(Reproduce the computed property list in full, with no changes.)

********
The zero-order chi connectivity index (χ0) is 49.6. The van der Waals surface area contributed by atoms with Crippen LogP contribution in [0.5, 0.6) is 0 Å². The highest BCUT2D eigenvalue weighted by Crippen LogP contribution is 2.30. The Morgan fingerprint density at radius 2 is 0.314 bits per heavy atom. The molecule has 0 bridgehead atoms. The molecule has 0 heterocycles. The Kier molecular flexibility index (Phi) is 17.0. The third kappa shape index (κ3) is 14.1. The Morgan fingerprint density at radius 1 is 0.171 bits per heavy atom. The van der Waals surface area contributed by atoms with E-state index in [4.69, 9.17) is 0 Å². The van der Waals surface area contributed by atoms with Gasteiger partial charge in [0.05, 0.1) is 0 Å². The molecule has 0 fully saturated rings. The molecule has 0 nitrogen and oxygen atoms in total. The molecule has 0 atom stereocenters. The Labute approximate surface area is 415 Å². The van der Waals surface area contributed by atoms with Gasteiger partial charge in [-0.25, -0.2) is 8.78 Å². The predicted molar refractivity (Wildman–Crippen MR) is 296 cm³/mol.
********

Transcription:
The zero-order chi connectivity index (χ0) is 49.6. The van der Waals surface area contributed by atoms with Crippen LogP contribution in [0.5, 0.6) is 0 Å². The highest BCUT2D eigenvalue weighted by Crippen LogP contribution is 2.30. The Morgan fingerprint density at radius 2 is 0.314 bits per heavy atom. The molecule has 0 bridgehead atoms. The molecule has 0 heterocycles. The Kier molecular flexibility index (Phi) is 17.0. The third kappa shape index (κ3) is 14.1. The Morgan fingerprint density at radius 1 is 0.171 bits per heavy atom. The van der Waals surface area contributed by atoms with E-state index in [4.69, 9.17) is 0 Å². The van der Waals surface area contributed by atoms with Gasteiger partial charge in [0.05, 0.1) is 0 Å². The molecule has 0 fully saturated rings. The molecule has 0 nitrogen and oxygen atoms in total. The molecule has 0 atom stereocenters. The Labute approximate surface area is 415 Å². The van der Waals surface area contributed by atoms with Gasteiger partial charge in [-0.25, -0.2) is 8.78 Å². The predicted molar refractivity (Wildman–Crippen MR) is 296 cm³/mol.